2 vote MaureenCean | Feb 2, 2016 |
Showing 1-5 of 79 (next | show all)
I think this story is brilliant (I was recently in the musical and I love the narrative). The book has it's moments, and it is, objectively, a really good book, but I found that it ultimately failed to hold my attention.

» Add other authors (20 possible)

Author nameRoleType of authorWork?Status
E. L. Doctorowprimary authorall editionscalculated
Hoog, ElseTranslatorsecondary authorsome editionsconfirmed
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Do not play this piece fast. It is never right to play Ragtime fast ...
Scott Joplin
The author thanks the John Simon Guggenheim Memorial Foundation and the Creative Artists Program Service for fellowships awarded during the period in which this novel was written
Respectfully dedicated to Rose Doctorow Buck
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In 1902 Father built a house at the crest of the Broadview Avenue hill in New Rochelle.
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Amazon.com Product Description (ISBN 0812978188, Paperback)

Published in 1975, Ragtime changed our very concept of what a novel could be. An extraordinary tapestry, Ragtime captures the spirit of America in the era between the turn of the century and the First World War.

The story opens in 1906 in New Rochelle, New York, at the home of an affluent American family. One lazy Sunday afternoon, the famous escape artist Harry Houdini swerves his car into a telephone pole outside their house. And almost magically, the line between fantasy and historical fact, between real and imaginary characters, disappears. Henry Ford, Emma Goldman, J. P. Morgan, Evelyn Nesbit, Sigmund Freud, and Emiliano Zapata slip in and out of the tale, crossing paths with Doctorow's imagined family and other fictional characters, including an immigrant peddler and a ragtime musician from Harlem whose insistence on a point of justice drives him to revolutionary violence.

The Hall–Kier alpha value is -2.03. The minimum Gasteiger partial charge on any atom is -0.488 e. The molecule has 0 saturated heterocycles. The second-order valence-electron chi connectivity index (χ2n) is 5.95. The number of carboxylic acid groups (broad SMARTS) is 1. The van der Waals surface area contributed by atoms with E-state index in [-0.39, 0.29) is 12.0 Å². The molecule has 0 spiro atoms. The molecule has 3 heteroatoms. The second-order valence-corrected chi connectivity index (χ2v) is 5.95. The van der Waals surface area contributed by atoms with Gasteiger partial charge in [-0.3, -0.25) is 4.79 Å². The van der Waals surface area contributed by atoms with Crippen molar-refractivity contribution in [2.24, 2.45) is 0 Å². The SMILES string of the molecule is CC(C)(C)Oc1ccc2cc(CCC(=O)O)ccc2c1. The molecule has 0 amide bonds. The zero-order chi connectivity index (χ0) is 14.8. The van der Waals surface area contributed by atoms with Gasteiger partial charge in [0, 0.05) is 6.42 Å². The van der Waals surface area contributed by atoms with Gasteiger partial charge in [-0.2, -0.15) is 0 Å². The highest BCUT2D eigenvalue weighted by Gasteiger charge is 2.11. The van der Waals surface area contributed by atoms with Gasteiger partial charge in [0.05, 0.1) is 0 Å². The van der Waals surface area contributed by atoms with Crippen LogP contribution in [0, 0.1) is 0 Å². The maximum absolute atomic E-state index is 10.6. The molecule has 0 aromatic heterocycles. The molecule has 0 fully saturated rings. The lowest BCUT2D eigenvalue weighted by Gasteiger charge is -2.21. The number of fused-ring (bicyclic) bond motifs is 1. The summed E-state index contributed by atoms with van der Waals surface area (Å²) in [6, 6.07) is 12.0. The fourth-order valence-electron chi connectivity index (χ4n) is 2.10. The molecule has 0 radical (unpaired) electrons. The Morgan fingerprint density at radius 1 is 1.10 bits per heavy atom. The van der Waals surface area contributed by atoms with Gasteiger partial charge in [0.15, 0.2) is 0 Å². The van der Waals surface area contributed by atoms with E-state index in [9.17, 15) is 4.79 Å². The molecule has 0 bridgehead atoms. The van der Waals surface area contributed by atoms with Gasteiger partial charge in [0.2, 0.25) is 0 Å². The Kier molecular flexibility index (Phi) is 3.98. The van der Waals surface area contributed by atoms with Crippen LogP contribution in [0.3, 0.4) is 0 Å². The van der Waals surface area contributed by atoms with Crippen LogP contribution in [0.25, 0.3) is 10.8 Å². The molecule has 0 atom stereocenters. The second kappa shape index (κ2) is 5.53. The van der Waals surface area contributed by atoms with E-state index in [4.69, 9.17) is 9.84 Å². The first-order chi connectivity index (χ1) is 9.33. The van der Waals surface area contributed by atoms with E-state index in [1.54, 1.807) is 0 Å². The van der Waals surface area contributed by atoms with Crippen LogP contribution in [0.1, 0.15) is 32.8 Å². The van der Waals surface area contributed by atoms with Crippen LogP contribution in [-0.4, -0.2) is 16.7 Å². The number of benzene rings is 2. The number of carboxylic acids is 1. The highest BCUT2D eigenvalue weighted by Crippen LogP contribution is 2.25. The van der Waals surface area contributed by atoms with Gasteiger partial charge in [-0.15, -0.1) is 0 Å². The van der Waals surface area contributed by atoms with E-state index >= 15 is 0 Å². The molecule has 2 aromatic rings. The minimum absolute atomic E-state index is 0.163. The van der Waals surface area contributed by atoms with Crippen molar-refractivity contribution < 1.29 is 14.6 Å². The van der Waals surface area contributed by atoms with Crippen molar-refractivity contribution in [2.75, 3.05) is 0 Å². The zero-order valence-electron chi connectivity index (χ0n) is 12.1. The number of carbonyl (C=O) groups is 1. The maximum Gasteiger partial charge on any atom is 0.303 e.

The Modern Library has played a significant role in American cultural life for the better part of a century. The series was founded in 1917 by the publishers Boni and Liveright and eight years later acquired by Bennett Cerf and Donald Klopfer. It provided the foundation for their next publishing venture, Random House. The Modern Library has been a staple of the American book trade, providing readers with affordable hardbound editions of important works of literature and thought. For the Modern Library's seventy-fifth anniversary, Random House redesigned the series, restoring as its emblem the running torch-bearer created by Lucian Bernhard in 1925 and refurbishing jackets, bindings, and type, as well as inaugurating a new program of selecting titles. The Modern Library continues to provide the world's best books, at the best prices.

(retrieved from Amazon Thu, 12 Mar 2015 18:20:08 -0400)

(see all 6 descriptions)

Three remarkable families lives' become entwined with Henry Ford, Harry Houdini, J.P. Morgan, Theodore Dreiser, Sigmund Freud, and Emiliano Zapata at the turn of the century.

» see all 4 descriptions

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Penguin Australia

2 editions of this book were published by Penguin Australia.

Editions: 0141188170, 0143566377